Spotify for the Birds: Song Sparrows organize and shuffle their playlists

You don’t have to be miles from civilization to see birds. This Song Sparrow was singing vigorously in the middle of San Francisco.

Stephen Shankland/CNET

A new study of bird “playlists” has me feeling very close to male song sparrows. Birds organize and shuffle their song selections in a surprisingly complex way, the researchers found, by tracking how long and how often they sing songs from their repertoire. They’re a bit like me, obsessed with songs, but trying not to burn themselves out on the same tracks.

North American songbirds are known for their enthusiastic and heartrending vocal exercises. Males use songs to attract females, and they put a lot of effort into singing. Remarkably, they can also track the order and frequency of their songs for up to 30 minutes.

Song sparrows cycle through 12 separate two-second songs, but often string together the same song multiple times, essentially repeating it (you can listen to some of them on eBird). A team of researchers from the University of Miami and Duke University wanted to know if what appeared to be discographic tracking was accidental or intentional. The group published a study on the subject on Wednesday in the Proceedings of the Royal Society B.

The study involved a lot of fieldwork recording song sparrows in Pennsylvania for hours at a time. “The first clue that men are keeping tabs on their tweets to avoid repeats was similar to a Spotify playlist, men typically sing their entire repertoire before repeating a song,” Duke said in a statement.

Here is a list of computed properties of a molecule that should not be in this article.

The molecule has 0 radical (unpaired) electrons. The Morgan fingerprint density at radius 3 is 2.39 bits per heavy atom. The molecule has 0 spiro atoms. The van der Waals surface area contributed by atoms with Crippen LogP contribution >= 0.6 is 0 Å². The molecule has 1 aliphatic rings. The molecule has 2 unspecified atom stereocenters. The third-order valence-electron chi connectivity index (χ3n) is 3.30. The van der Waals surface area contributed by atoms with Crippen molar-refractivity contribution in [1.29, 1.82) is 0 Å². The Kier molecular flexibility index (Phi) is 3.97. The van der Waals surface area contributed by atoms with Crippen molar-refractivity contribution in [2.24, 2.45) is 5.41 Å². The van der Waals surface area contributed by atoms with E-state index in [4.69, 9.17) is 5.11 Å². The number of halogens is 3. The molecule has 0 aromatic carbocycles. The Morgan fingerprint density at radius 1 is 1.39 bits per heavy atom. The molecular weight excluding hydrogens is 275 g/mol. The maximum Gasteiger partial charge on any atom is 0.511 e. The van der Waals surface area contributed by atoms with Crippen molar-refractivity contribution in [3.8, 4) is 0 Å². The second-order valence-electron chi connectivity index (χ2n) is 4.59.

Researchers have found notable patterns in bird songs. If a particular song had a lot of repeats, the sparrow would wait longer to put it back in the playlist. If the song was only repeated a few times, it would come back earlier in the playlist.

The team describes this as “an extremely rare talent” called “long range addictions”. “This means that what a male song sparrow is singing at the moment depends on what he sang 30 minutes ago,” the university explained. That’s an impressive amount of time to cover. Duke noted that the previous record holder was the canary, which can only manage about 5 seconds of this type of song information.

Researchers suggest that song sparrows’ mixing ability may be linked to attracting females and convincing them to stay as mates. Maybe being able to offer variety in how songs are presented is a nice feature if you’re a sparrow. Might work for humans, too.

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